Now is the time to ensure that institutional data privacy policies, processes and procedures are working the way they should and are reinforcing leading practices the industry has identified as effective. This can be accomplished by proactively outlining the processes and controls that are in place to safeguard student data. Some of these may include:

  • Notice of consent
  • Data classifications
  • Third-party vendor evaluation
  • Acceptable use policy
  • Data-handling policy
  • Privacy governance boards
  • Risk assessment

Educating the Public About the Value of Contact Tracing and Data Collection

Another critical component required to ensure adoption of contact tracing on college campuses centers around student education. In EDUCAUSE’s student survey, only about 30% of respondents agreed or strongly agreed that they benefit from their institution’s collection and use of their personal data. And only about 24% agreed or strongly agreed that they understood how their data is used.

A graph showing 30% of respondents answering “I benefit from my institution’s data collection” and 24% of respondents answering “I understand how my institution uses my data.”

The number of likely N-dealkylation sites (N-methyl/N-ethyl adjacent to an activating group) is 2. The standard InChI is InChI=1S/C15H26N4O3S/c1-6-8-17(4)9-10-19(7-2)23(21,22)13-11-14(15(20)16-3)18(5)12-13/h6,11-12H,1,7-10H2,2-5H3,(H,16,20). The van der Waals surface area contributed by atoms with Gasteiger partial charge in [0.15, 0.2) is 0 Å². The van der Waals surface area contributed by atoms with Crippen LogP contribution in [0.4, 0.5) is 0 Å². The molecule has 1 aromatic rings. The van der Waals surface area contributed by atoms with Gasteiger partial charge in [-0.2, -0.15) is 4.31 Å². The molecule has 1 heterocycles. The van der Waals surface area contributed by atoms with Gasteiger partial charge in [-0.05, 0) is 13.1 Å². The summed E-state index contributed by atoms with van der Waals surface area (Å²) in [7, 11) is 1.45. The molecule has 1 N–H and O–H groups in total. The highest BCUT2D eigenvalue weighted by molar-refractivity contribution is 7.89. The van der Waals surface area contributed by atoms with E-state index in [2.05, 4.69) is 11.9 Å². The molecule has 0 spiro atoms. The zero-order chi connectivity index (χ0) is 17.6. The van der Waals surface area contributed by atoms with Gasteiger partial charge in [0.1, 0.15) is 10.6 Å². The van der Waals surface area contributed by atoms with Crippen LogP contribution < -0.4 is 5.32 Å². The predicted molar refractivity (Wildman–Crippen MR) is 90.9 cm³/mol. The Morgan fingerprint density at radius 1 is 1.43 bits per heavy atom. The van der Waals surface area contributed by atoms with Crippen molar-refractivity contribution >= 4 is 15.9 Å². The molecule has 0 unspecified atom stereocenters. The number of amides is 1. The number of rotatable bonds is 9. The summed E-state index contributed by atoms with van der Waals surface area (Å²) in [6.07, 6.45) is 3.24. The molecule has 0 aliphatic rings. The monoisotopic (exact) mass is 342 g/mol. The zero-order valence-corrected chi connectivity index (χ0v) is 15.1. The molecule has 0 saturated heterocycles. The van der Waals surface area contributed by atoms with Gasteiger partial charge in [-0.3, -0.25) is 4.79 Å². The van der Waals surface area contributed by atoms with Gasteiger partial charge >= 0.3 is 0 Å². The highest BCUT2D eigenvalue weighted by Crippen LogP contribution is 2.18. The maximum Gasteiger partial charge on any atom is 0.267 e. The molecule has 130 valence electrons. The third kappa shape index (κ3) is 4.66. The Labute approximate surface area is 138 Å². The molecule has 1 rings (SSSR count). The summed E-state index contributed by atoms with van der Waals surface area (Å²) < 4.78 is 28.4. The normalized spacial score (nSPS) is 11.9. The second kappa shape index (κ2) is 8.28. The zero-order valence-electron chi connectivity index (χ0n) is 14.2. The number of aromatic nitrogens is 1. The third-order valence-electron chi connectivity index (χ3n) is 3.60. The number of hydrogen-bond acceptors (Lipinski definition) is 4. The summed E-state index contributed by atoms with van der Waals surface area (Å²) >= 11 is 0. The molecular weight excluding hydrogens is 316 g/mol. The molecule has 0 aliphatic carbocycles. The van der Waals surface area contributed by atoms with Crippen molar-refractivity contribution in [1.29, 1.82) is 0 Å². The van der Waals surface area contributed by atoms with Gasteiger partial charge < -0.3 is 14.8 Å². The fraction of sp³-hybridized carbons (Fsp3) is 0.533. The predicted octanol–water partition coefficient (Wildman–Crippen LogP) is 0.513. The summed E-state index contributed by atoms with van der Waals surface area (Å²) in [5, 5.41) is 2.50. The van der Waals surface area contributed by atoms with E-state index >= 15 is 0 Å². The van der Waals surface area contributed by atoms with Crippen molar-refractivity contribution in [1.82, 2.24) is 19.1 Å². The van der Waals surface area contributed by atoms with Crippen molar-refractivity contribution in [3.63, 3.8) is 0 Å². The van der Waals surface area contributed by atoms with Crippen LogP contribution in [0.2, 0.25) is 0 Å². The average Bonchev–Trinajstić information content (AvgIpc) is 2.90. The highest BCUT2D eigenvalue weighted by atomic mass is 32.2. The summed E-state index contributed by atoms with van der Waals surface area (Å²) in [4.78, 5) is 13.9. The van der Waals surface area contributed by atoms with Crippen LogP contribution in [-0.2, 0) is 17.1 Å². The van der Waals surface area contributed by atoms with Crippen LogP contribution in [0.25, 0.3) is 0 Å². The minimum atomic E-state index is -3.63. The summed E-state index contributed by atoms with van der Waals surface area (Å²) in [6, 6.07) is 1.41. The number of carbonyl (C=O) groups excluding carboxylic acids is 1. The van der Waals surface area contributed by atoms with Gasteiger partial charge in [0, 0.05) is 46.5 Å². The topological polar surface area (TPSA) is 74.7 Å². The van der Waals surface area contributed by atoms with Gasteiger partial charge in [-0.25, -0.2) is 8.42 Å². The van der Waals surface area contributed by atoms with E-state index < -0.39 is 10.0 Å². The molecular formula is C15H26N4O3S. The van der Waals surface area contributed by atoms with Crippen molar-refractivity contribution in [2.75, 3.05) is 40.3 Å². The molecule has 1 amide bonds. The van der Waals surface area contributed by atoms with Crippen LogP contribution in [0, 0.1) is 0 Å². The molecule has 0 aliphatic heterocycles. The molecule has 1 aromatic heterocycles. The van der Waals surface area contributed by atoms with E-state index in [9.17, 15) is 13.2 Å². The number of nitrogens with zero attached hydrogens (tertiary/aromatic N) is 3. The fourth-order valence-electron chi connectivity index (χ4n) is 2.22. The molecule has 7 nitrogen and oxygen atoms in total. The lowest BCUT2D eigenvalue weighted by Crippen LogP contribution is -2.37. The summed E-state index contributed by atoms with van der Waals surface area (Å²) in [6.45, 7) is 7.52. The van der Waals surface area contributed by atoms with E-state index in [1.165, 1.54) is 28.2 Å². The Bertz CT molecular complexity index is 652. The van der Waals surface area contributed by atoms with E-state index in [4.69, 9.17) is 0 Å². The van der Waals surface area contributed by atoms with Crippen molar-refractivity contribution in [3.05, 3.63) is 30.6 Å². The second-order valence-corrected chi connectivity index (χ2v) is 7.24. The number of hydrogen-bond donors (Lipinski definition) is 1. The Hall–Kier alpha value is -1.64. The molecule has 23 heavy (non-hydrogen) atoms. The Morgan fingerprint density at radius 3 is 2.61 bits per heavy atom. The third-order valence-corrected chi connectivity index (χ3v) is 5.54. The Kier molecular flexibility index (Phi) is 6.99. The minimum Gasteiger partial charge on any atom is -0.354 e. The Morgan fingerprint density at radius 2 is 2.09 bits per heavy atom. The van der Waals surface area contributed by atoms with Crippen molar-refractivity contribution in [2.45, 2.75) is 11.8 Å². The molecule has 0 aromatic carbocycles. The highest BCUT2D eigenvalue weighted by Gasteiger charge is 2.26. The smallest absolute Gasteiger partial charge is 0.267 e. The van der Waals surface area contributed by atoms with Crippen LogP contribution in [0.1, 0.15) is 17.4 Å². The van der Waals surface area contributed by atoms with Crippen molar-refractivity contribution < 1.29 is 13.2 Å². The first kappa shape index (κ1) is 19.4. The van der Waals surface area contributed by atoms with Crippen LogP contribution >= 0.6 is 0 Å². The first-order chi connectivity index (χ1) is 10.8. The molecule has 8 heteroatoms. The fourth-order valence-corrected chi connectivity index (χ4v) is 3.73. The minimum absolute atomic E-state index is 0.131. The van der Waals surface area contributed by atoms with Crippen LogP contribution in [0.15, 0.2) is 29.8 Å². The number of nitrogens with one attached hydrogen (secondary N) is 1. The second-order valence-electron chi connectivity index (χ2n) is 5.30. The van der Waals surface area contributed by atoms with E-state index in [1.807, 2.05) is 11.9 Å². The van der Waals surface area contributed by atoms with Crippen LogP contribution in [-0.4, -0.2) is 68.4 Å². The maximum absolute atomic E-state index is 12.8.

There are a number of ways that higher education leaders can start to bridge this gap.

  • Develop an institutional privacy governance board if one is not already in place at your institution. During a crisis as unprecedented as the COVID-19 pandemic, there are bound to be multiple instances of unusual ethical questions and ambiguous circumstances that will require steadfast leadership, institutional agility and strategic thinking. With the goal of promoting a balance of perspectives from across the institution, formal privacy governance boards are essential to the ethical review and adjudication of complex information and data management matters. These committees are typically composed of a mix of knowledgeable faculty and administrators, while some integrate students as well. In combination with an institution’s privacy office, these boards can help demystify student privacy and data protection concerns inherent in the daily operations of colleges and universities. Further, they can help shape new policies and procedures in response to emerging threats.